Once the weather warmed up and dried out I found wearing the Wisp over my Taslan smock was too hot. The fabric is not a plastic bag, but it certainly does trap a lot of air inside. I also found that the fabric did not breathe well enough for me to wear just the Wisp with nothing underneath while I was walking. I quickly got too sweaty. It wasn't that the fabric clung to my skin - it didn't, but just that I quickly got hot. The inside face of the fabric looks 'cir' or slightly glazed: this is a heat treatment which flattens the threads a bit to increase the wind-resistance. Well, the fabric is very wind-resistant, but this means it does not breathe very well, despite the claim. But this is reasonable: you can't have everything at once!
I did try using the Wisp over my Taslan during meal-stops and in the evening in the tent. It worked very well at meal stops, which were often taken in some scenic position. The trouble is 'scenic' often means 'exposed', or open to a cold wind. I found it very easy to just grab the Wisp and pull it over my head: far easier and faster than putting a thermal top on under my Taslan smock. The difference it made was very quickly noticed. In addition the extremely small volume it packed into meant it was very easy to keep my Wisp near the top of my pack for fast access. (I can't have everything I need at the top of my pack!) So for this application the Wisp performed really well.
I also used the Wisp some evenings in the tent while preparing dinner, to just boost my warmth a little. I had a thermal top and a synthetic duvet (a Cocoon) I could put on, but sometimes these were more than I needed. It was so easy to slip the Wisp on over my Taslan top for a while. This was usually done sitting down, and here I noticed that the tail of the Wisp was only just long enough. An extra inch in length at the back would have been nice. Granted, a Large size might have provided this, but I am normally a Medium and the GoLite Medium was otherwise the right size for me.
The only other real change in design I can think of would be to add a hood. GoLite does have a similar jacket (the 'Ether') with a hood, but it also has a full length front zip and is advertised as being 4 ounces: this is noticeably heavier. A hood could be added to this design for almost negligible extra weight by replacing the high collar. I think the zip length is already adequate. That said, the high collar did work moderately well when I did the zip up all the way. Doing so did not annoy the underside of my chin either.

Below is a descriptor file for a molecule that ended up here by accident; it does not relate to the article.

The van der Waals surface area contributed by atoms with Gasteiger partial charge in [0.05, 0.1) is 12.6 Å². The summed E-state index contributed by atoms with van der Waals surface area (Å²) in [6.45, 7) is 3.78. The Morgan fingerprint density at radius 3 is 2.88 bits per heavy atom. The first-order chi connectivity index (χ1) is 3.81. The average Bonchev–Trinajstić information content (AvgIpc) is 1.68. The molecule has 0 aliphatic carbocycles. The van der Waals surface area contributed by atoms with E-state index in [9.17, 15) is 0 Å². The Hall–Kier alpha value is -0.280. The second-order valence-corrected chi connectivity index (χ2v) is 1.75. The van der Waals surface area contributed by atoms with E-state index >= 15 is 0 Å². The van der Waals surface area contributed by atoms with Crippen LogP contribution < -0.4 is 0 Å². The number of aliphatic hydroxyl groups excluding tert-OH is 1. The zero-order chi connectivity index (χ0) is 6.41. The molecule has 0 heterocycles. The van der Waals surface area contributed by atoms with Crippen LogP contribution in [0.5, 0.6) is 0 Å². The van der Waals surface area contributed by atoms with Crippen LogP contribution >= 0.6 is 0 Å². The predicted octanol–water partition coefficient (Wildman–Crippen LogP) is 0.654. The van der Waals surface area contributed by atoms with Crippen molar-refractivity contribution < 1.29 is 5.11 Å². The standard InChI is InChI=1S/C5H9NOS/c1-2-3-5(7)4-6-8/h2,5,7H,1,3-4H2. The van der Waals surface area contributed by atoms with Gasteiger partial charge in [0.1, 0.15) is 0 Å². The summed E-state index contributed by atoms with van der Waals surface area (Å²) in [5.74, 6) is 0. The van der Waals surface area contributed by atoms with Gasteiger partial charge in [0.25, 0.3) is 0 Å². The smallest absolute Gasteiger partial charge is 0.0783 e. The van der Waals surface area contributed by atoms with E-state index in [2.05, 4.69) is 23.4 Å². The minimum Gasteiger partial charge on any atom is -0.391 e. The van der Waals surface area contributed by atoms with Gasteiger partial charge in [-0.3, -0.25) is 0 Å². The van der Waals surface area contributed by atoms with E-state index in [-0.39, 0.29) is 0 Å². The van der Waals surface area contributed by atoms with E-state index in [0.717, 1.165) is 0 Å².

Well, one of the reasons I took the Wisp was to serve as an alternate top. We did get to do some laundromat washing in the three months - twice in fact. (OK, that's not a lot for three months!) On each occasion I wore the GoLite Wisp top with some GoLite Whims as trousers. This worked just fine. But far more 'entertaining' were the times when my wife and I were forced to stay in a small hotel in a town and were able to dress up in our GoLite Wisp tops. I have to say that we looked reasonably well-dressed as a result! And this for just 80 grams each.
I did not find that my Wisp needed any maintenance on the trip. I did not get it very sweaty, so that meant it didn't need washing (until we got home!), but the very light fabric seemed to handle anything I threw at it. I admit I had some doubts before we left, but this stuff is a lot tougher than I had been expecting.
I did notice that the fabric stayed fairly clean against other problems, like bits of lunch being dropped on it. Food did not seem to stick very well. I do know that typical fluorocarbon DWR treatments are not only used to make the fabric water-resistant: they are also widely used to make the fabric stain-resistant. This seems to have worked here.
The sundries - elasticised cuffs and hem, zip, etc, also survived the trip very well. I have had no problems with any of them.
|Very light||No hood|
|Windproof||DWR not very effective|
|Fairly Tough||Tail could be slightly longer|
If I needed a windshirt which would fit into the scope of the Wisp, then yes, I would consider buying another one. In fact, it served quite well both as a windshirt and as a change of clothing.